Archive for Sunday, July 18, 2010

Kansas-born National Guard soldier laid to rest in Vermont

July 18, 2010


— His mother in tears, his 6-year-old daughter proudly singing from the altar, his flag-draped casket carried by an honor guard, a Vermont National Guard soldier was buried Saturday, two weeks after being killed by a roadside bombing in Afghanistan.

Specialist Ryan Grady, 25, was remembered as a big man with a big heart who wanted to serve his country and ended up paying the ultimate price for it. In a patriotic hourlong service attended by about 300 at the gothic stone North Congregational Church, mourners sang “God Bless the USA” and a soldier read proclamations for posthumous military medals that were presented to his family members.

Grady, of West Burke, joined the U.S. Army in 2003 and served in Iraq, where he was awarded a Purple Heart. After returning home in 2006, he joined the National Guard. Last year, he shipped out with about 1,500 other members of the Guard who are part of the 86th Infantry Brigade Combat Team. He died July 2 in a bombing that injured four others.

Grady’s mother, Debbie Hudacek, recalled talking with him online while he was serving.

“I didn’t see (any) action yet,” he said in one exchange.

“Maybe that’s God’s way of keeping you safe,” she replied.

“But I want to see action,” he said.

“And then this happened,” Hudacek, of Muskogee, Okla., told the congregation, sobbing.

Earlier that day, Grady had a meal with his brother Kevin, who is also a Vermont National Guard member serving in Afghanistan, according to Maj. Gen. Michael Dubie, the Guard’s commander. Grady’s father, James Grady, is a Guard member, too.

Dubie called Grady a patriot, “in the truest sense of the word.”

“You may ask yourself: What kind of people join the military after Sept. 11? People like Ryan Grady. People who know they may have to serve their country in harm’s way. To me, they are the next ‘greatest generation’ of Americans, that’s what they are,” Dubie said at the service.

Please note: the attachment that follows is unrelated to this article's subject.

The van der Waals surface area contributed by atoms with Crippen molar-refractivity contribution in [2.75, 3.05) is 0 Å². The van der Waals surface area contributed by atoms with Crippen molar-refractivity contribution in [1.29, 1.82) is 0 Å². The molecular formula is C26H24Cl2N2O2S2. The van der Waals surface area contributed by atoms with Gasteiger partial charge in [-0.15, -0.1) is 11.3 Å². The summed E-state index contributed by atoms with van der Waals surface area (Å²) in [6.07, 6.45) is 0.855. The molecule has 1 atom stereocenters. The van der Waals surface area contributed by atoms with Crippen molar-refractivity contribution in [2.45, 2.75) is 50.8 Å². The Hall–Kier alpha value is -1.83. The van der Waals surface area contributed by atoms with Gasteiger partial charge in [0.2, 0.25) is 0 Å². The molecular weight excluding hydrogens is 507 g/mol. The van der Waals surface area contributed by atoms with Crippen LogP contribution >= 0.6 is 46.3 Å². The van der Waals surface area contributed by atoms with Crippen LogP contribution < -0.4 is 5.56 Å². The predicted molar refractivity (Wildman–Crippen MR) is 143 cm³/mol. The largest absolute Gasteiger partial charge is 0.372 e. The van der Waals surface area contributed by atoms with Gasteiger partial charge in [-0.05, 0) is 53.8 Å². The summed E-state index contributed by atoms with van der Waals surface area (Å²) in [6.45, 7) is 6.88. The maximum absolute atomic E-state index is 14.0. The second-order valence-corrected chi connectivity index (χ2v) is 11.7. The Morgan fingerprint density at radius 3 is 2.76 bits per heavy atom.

His brother Jim Grady Jr. said Grady’s size — he was about 6-foot-4 and weighed more than 240 pounds — sometimes intimidated people, but said anyone who met him quickly could tell he had a warm heart. As a soldier, he would sign off on notes with the words “saving the world one mission at a time,” his brother said.

In an unscripted part of the service, daughter Alexis walked up to the altar and stood next to Chaplain James MacIntyre III to sing a song — apparently an original.

“I loved him so much/but at least my mom is here,” was one of the lines in it.

When she came down from the altar, her mother hugged her and the girl then hugged her grandfather and other family members in the front row of the church.

Vocalist Catherine Currier included a mention of “Specialist Grady” in her a cappella rendition of “God Bless the USA” and got the congregation to sing along on the final verse.

In a nod to the roots of the Kansas-born Grady, “Home on the Range” was also sung as part of the service.

Grady is the second Vermont National Guard member to die in Afghanistan. Sgt. 1st Class John Thomas Stone of Tunbridge was killed March 29, 2006, in southern Afghanistan, when the forward operating base he was in was attacked.


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